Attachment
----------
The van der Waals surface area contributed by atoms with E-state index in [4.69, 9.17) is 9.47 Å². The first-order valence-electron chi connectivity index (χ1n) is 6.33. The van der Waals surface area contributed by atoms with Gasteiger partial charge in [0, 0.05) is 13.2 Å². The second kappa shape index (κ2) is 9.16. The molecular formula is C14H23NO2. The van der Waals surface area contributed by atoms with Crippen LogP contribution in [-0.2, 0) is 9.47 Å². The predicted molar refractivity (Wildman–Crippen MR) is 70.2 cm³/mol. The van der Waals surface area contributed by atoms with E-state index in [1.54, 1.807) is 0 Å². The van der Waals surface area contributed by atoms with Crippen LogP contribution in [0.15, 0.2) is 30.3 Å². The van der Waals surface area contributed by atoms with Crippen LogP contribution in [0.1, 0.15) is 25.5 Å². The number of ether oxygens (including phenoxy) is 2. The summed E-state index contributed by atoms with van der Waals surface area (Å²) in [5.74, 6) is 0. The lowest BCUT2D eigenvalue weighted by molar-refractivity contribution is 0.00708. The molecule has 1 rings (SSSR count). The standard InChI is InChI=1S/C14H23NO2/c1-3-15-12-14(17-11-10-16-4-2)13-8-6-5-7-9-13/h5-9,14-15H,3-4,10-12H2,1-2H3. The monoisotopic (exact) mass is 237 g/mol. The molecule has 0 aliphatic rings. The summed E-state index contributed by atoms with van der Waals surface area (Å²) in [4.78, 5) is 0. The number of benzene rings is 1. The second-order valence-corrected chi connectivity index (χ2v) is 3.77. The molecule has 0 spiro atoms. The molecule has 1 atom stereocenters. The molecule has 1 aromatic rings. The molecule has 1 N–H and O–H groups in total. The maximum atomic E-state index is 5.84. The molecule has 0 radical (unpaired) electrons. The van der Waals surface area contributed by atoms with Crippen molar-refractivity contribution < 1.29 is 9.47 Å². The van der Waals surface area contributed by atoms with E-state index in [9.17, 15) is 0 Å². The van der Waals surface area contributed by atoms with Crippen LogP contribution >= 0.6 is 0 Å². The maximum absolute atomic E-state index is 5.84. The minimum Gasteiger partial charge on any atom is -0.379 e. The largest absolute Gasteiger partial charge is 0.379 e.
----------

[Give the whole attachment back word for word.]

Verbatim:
The van der Waals surface area contributed by atoms with E-state index in [4.69, 9.17) is 9.47 Å². The first-order valence-electron chi connectivity index (χ1n) is 6.33. The van der Waals surface area contributed by atoms with Gasteiger partial charge in [0, 0.05) is 13.2 Å². The second kappa shape index (κ2) is 9.16. The molecular formula is C14H23NO2. The van der Waals surface area contributed by atoms with Crippen LogP contribution in [-0.2, 0) is 9.47 Å². The predicted molar refractivity (Wildman–Crippen MR) is 70.2 cm³/mol. The van der Waals surface area contributed by atoms with E-state index in [1.54, 1.807) is 0 Å². The van der Waals surface area contributed by atoms with Crippen LogP contribution in [0.15, 0.2) is 30.3 Å². The van der Waals surface area contributed by atoms with Crippen LogP contribution in [0.1, 0.15) is 25.5 Å². The number of ether oxygens (including phenoxy) is 2. The summed E-state index contributed by atoms with van der Waals surface area (Å²) in [5.74, 6) is 0. The lowest BCUT2D eigenvalue weighted by molar-refractivity contribution is 0.00708. The molecule has 1 rings (SSSR count). The standard InChI is InChI=1S/C14H23NO2/c1-3-15-12-14(17-11-10-16-4-2)13-8-6-5-7-9-13/h5-9,14-15H,3-4,10-12H2,1-2H3. The monoisotopic (exact) mass is 237 g/mol. The molecule has 0 aliphatic rings. The summed E-state index contributed by atoms with van der Waals surface area (Å²) in [4.78, 5) is 0. The number of benzene rings is 1. The second-order valence-corrected chi connectivity index (χ2v) is 3.77. The molecule has 0 spiro atoms. The molecule has 1 atom stereocenters. The molecule has 1 aromatic rings. The molecule has 1 N–H and O–H groups in total. The maximum atomic E-state index is 5.84. The molecule has 0 radical (unpaired) electrons. The van der Waals surface area contributed by atoms with Crippen molar-refractivity contribution < 1.29 is 9.47 Å². The van der Waals surface area contributed by atoms with E-state index in [9.17, 15) is 0 Å². The van der Waals surface area contributed by atoms with Crippen LogP contribution >= 0.6 is 0 Å². The maximum absolute atomic E-state index is 5.84. The minimum Gasteiger partial charge on any atom is -0.379 e. The largest absolute Gasteiger partial charge is 0.379 e.